15:00-15:50: Helen Carter, Lead Consultant, Action Sustainability will be speaking on a panel about Modern Slavery in Construction.

16:00-16:50: Vaishali Baid, Social Value Consultant at Action Sustainability will be speaking on a panel about Social Value in Construction.

Check out the full conference agenda here: https://www.londonbuildexpo.com/conference-agenda

London Build Expo is free to attend and promises to be two fun-filled days of high-level content, networking opportunities and endless entertainment.

Register your team for FREE tickets at https://www.londonbuildexpo.com/supply-chain-sustainability-school

Or if you have any further questions, please get in touch with the organisers at [email protected]

Highways England’s commitment to net-zero by 2050

 

Highways England is inviting suppliers to showcase their innovative, sustainable technology for plant and equipment operations that supports the carbon net-zero target. This is a great opportunity for the supplier community to work with Highways England

The event is taking place on Tuesday 12 October from 10am – 3pm. To exhibit, please complete the criteria form.

Your submission will be reviewed and if it supports the requirements and output from this event, you will then be notified of acceptance.

Embracing offsite manufacture and Modern Methods of Construction (MMC) is becoming a strategic priority for many businesses. As the largest regional builder in the UK, Kier’s use of MMC spans multiple sectors and geographical locations, and they see the supply chain partners they work with as integral to the success of their business.

 

To make it as easy as possible for organisations to choose offsite, and to showcase the diverse range of MMC manufacturers across the UK, Kier has partnered with the Supply Chain Sustainability School to develop a new database specifically for MMC manufacturers.

The new database forms a highly visual interactive map, colour coded to reflect the full spectrum of MMC technologies available and is fully searchable, making it quick and easy to find a manufacturers’ details for a project via the geographical location of their factories. Over 160 manufacturers have already signed up to be included.

“Through our behavioural change initiative at Kier, The Choice Factory, we are constantly looking for new ways in which to make offsite manufacture and MMC more accessible for our colleagues, clients and supply chain. As a team, we are often asked which manufacturers to approach when considering adopting a specific offsite methodology for a new scheme, so we wanted to come up with a dynamic way of communicating this information, as well as making it open and accessible in order to benefit the wider industry.”Elizabeth Cook, Kier Strategic Projects.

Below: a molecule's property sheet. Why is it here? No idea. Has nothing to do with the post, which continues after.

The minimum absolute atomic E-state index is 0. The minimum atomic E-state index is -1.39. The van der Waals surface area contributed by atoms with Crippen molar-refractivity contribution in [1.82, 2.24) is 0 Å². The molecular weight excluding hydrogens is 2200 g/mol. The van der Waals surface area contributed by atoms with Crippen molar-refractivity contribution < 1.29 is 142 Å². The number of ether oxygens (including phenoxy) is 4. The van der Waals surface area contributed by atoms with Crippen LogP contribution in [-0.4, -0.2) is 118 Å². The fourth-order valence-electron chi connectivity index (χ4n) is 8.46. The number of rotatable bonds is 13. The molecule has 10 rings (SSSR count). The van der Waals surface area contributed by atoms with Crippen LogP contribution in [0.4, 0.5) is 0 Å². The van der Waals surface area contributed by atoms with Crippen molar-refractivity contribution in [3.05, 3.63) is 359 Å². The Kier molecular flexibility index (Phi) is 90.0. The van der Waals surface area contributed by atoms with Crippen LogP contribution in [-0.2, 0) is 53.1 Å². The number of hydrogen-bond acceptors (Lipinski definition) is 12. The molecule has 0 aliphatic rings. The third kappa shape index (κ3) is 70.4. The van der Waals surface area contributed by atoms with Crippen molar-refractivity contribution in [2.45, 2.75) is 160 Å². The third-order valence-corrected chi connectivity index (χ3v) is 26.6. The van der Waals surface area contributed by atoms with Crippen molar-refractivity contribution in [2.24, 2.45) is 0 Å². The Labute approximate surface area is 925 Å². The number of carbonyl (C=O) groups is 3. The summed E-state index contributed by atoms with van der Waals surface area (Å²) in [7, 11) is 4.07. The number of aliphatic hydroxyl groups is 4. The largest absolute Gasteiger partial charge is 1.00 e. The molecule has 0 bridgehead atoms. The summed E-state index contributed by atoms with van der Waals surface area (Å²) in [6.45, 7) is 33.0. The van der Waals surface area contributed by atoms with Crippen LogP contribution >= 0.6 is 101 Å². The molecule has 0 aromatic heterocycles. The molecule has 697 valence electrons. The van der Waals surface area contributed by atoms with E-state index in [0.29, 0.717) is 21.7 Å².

Increasingly, clients are setting ambitious sustainability targets. Kier has therefore added fields to promote supplier’s sustainability credentials, helping to bring responsible procurement to the forefront of initial selection criteria.

View more here.

To view the MMC database, click here.

 

The Supply Chain Sustainability School, a multi-award-winning initiative which represents a common approach to addressing sustainability within supply chains, has today released its Fairness, Inclusion & Respect (FIR) Annual Culture Report. The full report can be found here.

The School surveyed over 800 of its members across the country, to get their thoughts on the FIR Programme and how the FIR agenda is progressing within the built environment. Mark Lomas, Head of EDI at HS2 Ltd, said: “It’s great to see organisations responding to the FIR survey, giving great insight into EDI across the sector.”

The report also offered insights on how the School has continued to positively impact organisations and supply chains, reinforcing the School’s mission to be the world-class collaboration enabling a sustainable and fair built environment.

With over fifty thousand registered users, the School provides free practical learning and support for the UK built environment, through sustainability training, networking, e-learning modules, tailored assessments, and online resources. The FIR resources are becoming increasingly popular as FIR sits higher on the agenda for many organisations in the industry.

Members of the School anonymously stated that the FIR Programme offered “huge benefits for [their] business and life in general” and enabled companies to easily introduce initiatives such as “inclusion moments […] largely due to the influence of FIR ambassadors within the company pushing the initiative.”

COVID-19 forced the Supply Chain Sustainability School to move all learning online, resulting in the FIR Programme seeing an increase of 66% of members completing e-learning modules over the past year, and many members accessing FIR online workshops and webinars.

Organisations are becoming more conscious of FIR and its benefits to people, profit and enabling a sustainable business model. The School has been identified as a powerful tool to help organisations embed sustainability into their business practices.